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Picosecond Lasers to Help Driverless Cars ‘See' Around Corners

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【Summary】The protocol is highly usable in environments prone to interference. Stanford researchers leveraged NLOS imaging to hone their concept for the study.

Michael Cheng    Mar 16, 2018 8:15 AM PT
Picosecond Lasers to Help Driverless Cars ‘See' Around Corners

Anticipating actions and scenarios outside of one's line of sight, such as around corners or behind obstructions, is an important capability for human drivers. With decades of experience, individuals can easily discern potential dangers around blind spots, trees and signs. This ability is difficult to teach computerized platforms.

For autonomous vehicles, an out-of-the-box solution to mimic this natural capability involves the use of picosecond laser-based systems. Researchers from Stanford University have successfully applied this concept, which could one day make its way into driverless platforms. The group published their findings in the journal Nature (Confocal non-line-of-sight imaging based on the light-cone transform).

Computational Reconstruction

In a nutshell, the concept uses a laser to shoot intense light at a nearby surface or object, such as a wall. As the laser hits the surface, light scatters, which can be analyzed to reconstruct images of objects outside of one's direct line of sight, including objects hiding behind a corner. As the light scatters, patterns start to form, since some invisible pulses return at different rates – due to unforeseen interactions with the object hiding behind the corner.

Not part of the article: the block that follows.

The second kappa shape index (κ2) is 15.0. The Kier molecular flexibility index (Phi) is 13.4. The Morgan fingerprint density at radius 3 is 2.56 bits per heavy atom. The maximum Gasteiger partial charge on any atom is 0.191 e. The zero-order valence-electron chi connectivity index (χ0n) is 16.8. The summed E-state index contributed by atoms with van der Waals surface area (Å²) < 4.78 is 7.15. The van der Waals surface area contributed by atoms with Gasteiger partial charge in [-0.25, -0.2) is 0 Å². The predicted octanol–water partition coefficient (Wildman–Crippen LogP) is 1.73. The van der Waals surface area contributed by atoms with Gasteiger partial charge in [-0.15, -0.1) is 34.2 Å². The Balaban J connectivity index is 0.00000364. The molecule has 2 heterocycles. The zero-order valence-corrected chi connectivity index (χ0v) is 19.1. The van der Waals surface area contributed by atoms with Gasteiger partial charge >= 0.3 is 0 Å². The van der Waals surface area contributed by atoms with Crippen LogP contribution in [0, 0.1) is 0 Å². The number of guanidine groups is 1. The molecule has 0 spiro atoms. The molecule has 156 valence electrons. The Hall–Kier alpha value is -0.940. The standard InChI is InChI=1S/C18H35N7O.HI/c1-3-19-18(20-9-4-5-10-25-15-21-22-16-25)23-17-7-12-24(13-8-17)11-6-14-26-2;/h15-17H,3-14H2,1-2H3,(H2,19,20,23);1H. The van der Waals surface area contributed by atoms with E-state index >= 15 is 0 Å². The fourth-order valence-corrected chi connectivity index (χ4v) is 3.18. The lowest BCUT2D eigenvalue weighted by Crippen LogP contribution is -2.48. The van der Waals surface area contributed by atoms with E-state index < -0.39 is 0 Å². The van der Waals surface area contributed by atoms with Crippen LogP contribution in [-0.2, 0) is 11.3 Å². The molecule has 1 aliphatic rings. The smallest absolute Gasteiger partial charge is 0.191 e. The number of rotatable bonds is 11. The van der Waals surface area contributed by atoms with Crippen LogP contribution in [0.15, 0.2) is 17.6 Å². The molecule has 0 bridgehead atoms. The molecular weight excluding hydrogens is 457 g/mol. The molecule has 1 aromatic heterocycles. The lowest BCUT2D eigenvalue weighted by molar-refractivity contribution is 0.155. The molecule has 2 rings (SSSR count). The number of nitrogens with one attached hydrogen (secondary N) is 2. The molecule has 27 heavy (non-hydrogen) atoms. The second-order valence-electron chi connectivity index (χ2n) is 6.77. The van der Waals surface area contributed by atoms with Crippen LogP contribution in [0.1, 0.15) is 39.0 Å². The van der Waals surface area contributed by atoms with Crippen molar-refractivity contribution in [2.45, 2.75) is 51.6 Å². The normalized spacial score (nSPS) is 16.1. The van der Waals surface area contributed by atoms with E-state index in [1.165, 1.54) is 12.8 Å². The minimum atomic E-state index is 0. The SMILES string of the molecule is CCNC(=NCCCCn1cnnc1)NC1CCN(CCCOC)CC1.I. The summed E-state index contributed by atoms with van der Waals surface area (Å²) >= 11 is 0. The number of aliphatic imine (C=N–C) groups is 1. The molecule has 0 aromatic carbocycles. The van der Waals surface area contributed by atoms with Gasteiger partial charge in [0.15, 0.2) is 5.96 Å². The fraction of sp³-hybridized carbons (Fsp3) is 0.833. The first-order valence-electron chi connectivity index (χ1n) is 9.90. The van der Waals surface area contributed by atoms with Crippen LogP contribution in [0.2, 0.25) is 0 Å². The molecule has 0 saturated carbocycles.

Light patterns must be computationally reconstructed using powerful algorithms in order to create images. Data is collected using a robust photon detector and a computer. Algorithms process the data and generate images based on light patterns captured by the photon detector.

"There is this preconceived notion that you can't image objects that aren't already directly visible to the camera -- and we have found ways to get around these types of limiting situations," said Dr. Matthew O'Toole, a co-author of the research from Stanford University.

The protocol is highly usable in environments prone to interference. Researchers leveraged NLOS imaging to hone their concept for the study. In order to address the limitation of NLOS imaging, scientists applied confocal scanning procedure, resulting in streamlined image reconstruction.

Applications in Autonomous Driving

In application, this technology can greatly improve self-driving platforms, making them safer and more reliable. According to Stanford researchers, the algorithms used to process the images are compatible with existing LIDAR components found in autonomous driving platforms.

It is important to consider that laser-scanning protocols used in the study were painstakingly slow and must be refined for live environments and driving scenarios. During the trials, data collection using cutting-edge lasers took up to an hour, which isn't exactly suitable for real-time detection on roads. On the other hand, computational reconstruction using custom algorithms took roughly a few seconds to process and can be deployed on a conventional laptop.

The next step in developing this technology is for researchers to improve laser-scanning efficiency rates. Lastly, scientists must ensure the reconstructed images are clear and usable by self-driving systems.

"A substantial challenge in non-line-of-sight imaging is figuring out an efficient way to recover the 3-D structure of the hidden object from the noisy measurements," said David Lindell, graduate student in the Stanford Computational Imaging Lab and co-author of the paper. "I think the big impact of this method is how computationally efficient it is."

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